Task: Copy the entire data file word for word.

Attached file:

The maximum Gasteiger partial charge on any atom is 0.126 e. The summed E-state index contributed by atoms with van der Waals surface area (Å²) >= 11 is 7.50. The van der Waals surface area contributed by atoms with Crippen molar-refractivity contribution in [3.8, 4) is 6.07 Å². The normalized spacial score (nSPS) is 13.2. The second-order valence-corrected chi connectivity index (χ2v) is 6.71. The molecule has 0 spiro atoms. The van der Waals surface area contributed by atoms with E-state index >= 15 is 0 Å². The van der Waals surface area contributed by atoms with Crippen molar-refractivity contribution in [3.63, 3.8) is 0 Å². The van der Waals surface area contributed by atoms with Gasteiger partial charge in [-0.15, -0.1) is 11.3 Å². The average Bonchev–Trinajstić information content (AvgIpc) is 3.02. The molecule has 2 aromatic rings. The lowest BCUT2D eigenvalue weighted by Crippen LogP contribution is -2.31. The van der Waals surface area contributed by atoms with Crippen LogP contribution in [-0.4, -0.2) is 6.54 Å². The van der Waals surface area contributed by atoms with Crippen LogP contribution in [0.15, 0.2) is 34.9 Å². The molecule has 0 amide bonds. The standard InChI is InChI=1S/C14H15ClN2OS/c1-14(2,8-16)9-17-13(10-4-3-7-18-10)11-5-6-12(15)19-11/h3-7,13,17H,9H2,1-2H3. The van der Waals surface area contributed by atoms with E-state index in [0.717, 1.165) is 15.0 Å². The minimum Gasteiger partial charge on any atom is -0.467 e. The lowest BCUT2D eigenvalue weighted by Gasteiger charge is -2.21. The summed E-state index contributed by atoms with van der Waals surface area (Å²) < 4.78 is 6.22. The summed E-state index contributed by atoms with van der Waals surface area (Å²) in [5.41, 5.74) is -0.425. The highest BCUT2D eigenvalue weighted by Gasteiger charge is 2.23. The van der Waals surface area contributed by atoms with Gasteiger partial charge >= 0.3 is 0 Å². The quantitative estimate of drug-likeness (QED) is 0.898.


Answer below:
The maximum Gasteiger partial charge on any atom is 0.126 e. The summed E-state index contributed by atoms with van der Waals surface area (Å²) >= 11 is 7.50. The van der Waals surface area contributed by atoms with Crippen molar-refractivity contribution in [3.8, 4) is 6.07 Å². The normalized spacial score (nSPS) is 13.2. The second-order valence-corrected chi connectivity index (χ2v) is 6.71. The molecule has 0 spiro atoms. The van der Waals surface area contributed by atoms with E-state index >= 15 is 0 Å². The van der Waals surface area contributed by atoms with Crippen molar-refractivity contribution in [3.63, 3.8) is 0 Å². The van der Waals surface area contributed by atoms with Gasteiger partial charge in [-0.15, -0.1) is 11.3 Å². The average Bonchev–Trinajstić information content (AvgIpc) is 3.02. The molecule has 2 aromatic rings. The lowest BCUT2D eigenvalue weighted by Crippen LogP contribution is -2.31. The van der Waals surface area contributed by atoms with Crippen LogP contribution in [-0.4, -0.2) is 6.54 Å². The van der Waals surface area contributed by atoms with Crippen LogP contribution in [0.15, 0.2) is 34.9 Å². The molecule has 0 amide bonds. The standard InChI is InChI=1S/C14H15ClN2OS/c1-14(2,8-16)9-17-13(10-4-3-7-18-10)11-5-6-12(15)19-11/h3-7,13,17H,9H2,1-2H3. The van der Waals surface area contributed by atoms with E-state index in [0.717, 1.165) is 15.0 Å². The minimum Gasteiger partial charge on any atom is -0.467 e. The lowest BCUT2D eigenvalue weighted by Gasteiger charge is -2.21. The summed E-state index contributed by atoms with van der Waals surface area (Å²) < 4.78 is 6.22. The summed E-state index contributed by atoms with van der Waals surface area (Å²) in [5.41, 5.74) is -0.425. The highest BCUT2D eigenvalue weighted by Gasteiger charge is 2.23. The van der Waals surface area contributed by atoms with Gasteiger partial charge >= 0.3 is 0 Å². The quantitative estimate of drug-likeness (QED) is 0.898.